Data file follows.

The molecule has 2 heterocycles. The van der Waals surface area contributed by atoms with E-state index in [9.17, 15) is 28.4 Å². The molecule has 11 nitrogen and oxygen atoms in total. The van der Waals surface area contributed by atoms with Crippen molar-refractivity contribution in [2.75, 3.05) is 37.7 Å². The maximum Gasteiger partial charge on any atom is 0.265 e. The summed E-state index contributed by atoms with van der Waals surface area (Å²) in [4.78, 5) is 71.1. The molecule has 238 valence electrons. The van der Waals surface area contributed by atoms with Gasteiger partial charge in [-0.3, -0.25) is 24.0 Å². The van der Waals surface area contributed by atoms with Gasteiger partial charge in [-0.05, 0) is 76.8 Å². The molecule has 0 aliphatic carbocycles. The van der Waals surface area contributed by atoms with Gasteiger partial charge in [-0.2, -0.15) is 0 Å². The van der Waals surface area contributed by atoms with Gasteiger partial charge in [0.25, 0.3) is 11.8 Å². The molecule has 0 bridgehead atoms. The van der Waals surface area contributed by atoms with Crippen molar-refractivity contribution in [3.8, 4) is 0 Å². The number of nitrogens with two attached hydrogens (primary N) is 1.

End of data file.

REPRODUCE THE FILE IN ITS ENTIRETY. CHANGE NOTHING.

The molecule has 2 heterocycles. The van der Waals surface area contributed by atoms with E-state index in [9.17, 15) is 28.4 Å². The molecule has 11 nitrogen and oxygen atoms in total. The van der Waals surface area contributed by atoms with Crippen molar-refractivity contribution in [2.75, 3.05) is 37.7 Å². The maximum Gasteiger partial charge on any atom is 0.265 e. The summed E-state index contributed by atoms with van der Waals surface area (Å²) in [4.78, 5) is 71.1. The molecule has 238 valence electrons. The van der Waals surface area contributed by atoms with Gasteiger partial charge in [-0.3, -0.25) is 24.0 Å². The van der Waals surface area contributed by atoms with Gasteiger partial charge in [-0.05, 0) is 76.8 Å². The molecule has 0 aliphatic carbocycles. The van der Waals surface area contributed by atoms with Gasteiger partial charge in [-0.2, -0.15) is 0 Å². The van der Waals surface area contributed by atoms with Gasteiger partial charge in [0.25, 0.3) is 11.8 Å². The molecule has 0 bridgehead atoms. The van der Waals surface area contributed by atoms with Crippen molar-refractivity contribution in [3.8, 4) is 0 Å². The number of nitrogens with two attached hydrogens (primary N) is 1.